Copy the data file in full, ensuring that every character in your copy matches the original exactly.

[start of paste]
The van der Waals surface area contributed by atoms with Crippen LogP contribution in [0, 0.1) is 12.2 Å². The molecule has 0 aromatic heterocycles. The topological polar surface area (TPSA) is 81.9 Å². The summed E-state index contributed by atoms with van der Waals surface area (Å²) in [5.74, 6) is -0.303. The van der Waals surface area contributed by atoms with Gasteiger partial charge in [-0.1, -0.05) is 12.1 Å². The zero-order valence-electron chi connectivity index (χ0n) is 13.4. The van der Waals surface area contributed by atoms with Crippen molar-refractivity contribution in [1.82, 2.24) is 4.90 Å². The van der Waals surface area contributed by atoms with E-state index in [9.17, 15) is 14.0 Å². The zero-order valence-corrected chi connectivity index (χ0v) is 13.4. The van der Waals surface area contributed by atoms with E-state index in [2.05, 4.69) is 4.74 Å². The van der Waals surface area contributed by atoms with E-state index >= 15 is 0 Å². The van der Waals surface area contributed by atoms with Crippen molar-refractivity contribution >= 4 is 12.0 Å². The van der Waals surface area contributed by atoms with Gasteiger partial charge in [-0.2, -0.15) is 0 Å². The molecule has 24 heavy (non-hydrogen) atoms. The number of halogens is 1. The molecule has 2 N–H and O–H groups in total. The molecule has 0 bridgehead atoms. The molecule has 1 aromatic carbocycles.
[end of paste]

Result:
The van der Waals surface area contributed by atoms with Crippen LogP contribution in [0, 0.1) is 12.2 Å². The molecule has 0 aromatic heterocycles. The topological polar surface area (TPSA) is 81.9 Å². The summed E-state index contributed by atoms with van der Waals surface area (Å²) in [5.74, 6) is -0.303. The van der Waals surface area contributed by atoms with Gasteiger partial charge in [-0.1, -0.05) is 12.1 Å². The zero-order valence-electron chi connectivity index (χ0n) is 13.4. The van der Waals surface area contributed by atoms with Crippen molar-refractivity contribution in [1.82, 2.24) is 4.90 Å². The van der Waals surface area contributed by atoms with E-state index in [9.17, 15) is 14.0 Å². The zero-order valence-corrected chi connectivity index (χ0v) is 13.4. The van der Waals surface area contributed by atoms with E-state index in [2.05, 4.69) is 4.74 Å². The van der Waals surface area contributed by atoms with E-state index >= 15 is 0 Å². The van der Waals surface area contributed by atoms with Crippen molar-refractivity contribution >= 4 is 12.0 Å². The van der Waals surface area contributed by atoms with Gasteiger partial charge in [-0.2, -0.15) is 0 Å². The molecule has 24 heavy (non-hydrogen) atoms. The number of halogens is 1. The molecule has 2 N–H and O–H groups in total. The molecule has 0 bridgehead atoms. The molecule has 1 aromatic carbocycles.